That ended up being the difference between last summer and previous summers. in previous summers, when I hit that point of total frustration and self-loathing, I’d just go lie down on the sofa and watch like eight episodes in a row of The Big Bang Theory. This summer, it was that sense of being answerable to other people’s expectations, however fleeting and, perhaps, imaginary, that would push me to keep going.
I set goals, and the goals, in retrospect, were ludicrous. Two thousand words a day? Crazy. I learned that 1200 was the outer limits of what I was capable of. Writing seven days a week also turned out to be a little far-fetched. But by setting the bar so high, I insured that when I failed, I would fail high. I ended up averaging about five days a week of measurable progress, which would have been science fiction in previous summers.
The cards became fetish objects, kind of. I became obsessive about the (completely arbitrary) format and would rewrite the same card three times to get it right. I color coded by chapter, and caught myself obsessing over what color to use for what chapter. As the day was winding down I would get excited in an almost childlike way about the ritual of writing, placing, photographing and posting the card. It became a reward in itself.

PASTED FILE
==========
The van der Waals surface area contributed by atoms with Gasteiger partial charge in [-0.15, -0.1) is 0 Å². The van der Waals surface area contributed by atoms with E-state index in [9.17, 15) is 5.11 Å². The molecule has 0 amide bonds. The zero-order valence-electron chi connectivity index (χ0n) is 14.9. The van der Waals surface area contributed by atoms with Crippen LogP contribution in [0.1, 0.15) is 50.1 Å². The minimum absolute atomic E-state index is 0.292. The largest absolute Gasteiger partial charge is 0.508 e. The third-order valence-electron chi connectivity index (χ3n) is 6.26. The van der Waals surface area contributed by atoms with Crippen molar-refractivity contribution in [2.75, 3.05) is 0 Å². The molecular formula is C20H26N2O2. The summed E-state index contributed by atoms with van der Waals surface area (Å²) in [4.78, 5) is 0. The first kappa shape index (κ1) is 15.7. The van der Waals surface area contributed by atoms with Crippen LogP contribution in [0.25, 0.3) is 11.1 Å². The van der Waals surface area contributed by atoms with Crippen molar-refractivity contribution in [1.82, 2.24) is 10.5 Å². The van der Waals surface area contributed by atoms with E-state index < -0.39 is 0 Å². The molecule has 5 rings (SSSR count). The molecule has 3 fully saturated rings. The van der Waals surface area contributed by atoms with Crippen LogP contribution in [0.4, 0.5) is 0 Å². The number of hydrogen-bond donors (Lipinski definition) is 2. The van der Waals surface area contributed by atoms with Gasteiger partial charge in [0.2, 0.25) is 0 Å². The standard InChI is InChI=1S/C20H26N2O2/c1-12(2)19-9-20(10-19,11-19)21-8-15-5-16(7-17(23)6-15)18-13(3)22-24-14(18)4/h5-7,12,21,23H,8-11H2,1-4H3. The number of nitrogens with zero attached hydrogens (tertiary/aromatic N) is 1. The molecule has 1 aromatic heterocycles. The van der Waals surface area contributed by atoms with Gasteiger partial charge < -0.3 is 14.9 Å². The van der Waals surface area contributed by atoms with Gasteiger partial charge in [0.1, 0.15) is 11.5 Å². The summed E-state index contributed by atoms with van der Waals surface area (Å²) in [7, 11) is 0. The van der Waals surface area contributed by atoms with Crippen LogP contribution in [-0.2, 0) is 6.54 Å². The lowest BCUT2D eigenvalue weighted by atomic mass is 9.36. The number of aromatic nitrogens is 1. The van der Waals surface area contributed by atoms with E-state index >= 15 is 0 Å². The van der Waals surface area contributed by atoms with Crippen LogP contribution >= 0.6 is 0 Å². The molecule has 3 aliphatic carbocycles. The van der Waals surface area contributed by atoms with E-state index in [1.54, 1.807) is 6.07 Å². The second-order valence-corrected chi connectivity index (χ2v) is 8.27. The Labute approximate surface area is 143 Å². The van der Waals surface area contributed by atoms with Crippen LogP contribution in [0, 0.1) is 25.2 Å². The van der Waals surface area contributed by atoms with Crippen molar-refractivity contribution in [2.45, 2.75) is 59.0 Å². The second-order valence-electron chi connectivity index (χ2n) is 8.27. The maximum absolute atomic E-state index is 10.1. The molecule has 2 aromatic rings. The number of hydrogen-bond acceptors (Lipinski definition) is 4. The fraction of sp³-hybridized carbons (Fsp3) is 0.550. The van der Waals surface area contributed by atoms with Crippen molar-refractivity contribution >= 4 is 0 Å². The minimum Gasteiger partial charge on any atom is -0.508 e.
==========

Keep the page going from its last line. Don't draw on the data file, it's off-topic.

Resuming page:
I would get excited about the reactions too. In retrospect, these ended up being helpful in a very concrete way. People who had been through the process or, just as often, had a partner who had been through the process, would respond by offering advice, and the advice was often quite pragmatic and helpful. And their reassurance meant a lot, because they knew what a shitshow this all is. And, most importantly, I came to hate the idea of having to explain to them why I didn’t write anything that day. That was the clincher.
And the way the cards built up over the summer. Into this multicolored rectangle of positivity and productivity and hard-won optimism. It was beautiful. I felt like I was building a skyscraper.
In the end, I completed a draft shortly before Labor Day. It ended up being the most productive summer of my life. I finished writing a fucking book, for fucksake. And on balance my time was managed so much better than in the past that I still had time left over to travel around the country playing loud music a little bit. It ruled. After work got busy again I still managed to do all the revisions and all the paperwork, and on November 15 I successfully defended the whole pig. And now it’s done. This thing that hung like an anchor around my neck since 2007 is done. And it happened, in large part, the same way that everything else positive in my life has happened: I brought it to the community and said “Hey, everybody. What about this?”
It’s a weird plan, admittedly. You can call it narcissistic, you can call it OCD, you can call it trivial and annoying. i won’t disagree with you. But, if you’ve ever had a good or maybe even great idea and felt like you were slowly suffocating under the weight of your inability to execute it, I urge you to try it this way. Bring it to your people at the end of every day. They’ll know what to do. And you won’t want to disappoint them.
Special thanks to Heidi Saman, Melody Kramer, Sarah Watkins and Josh Brown.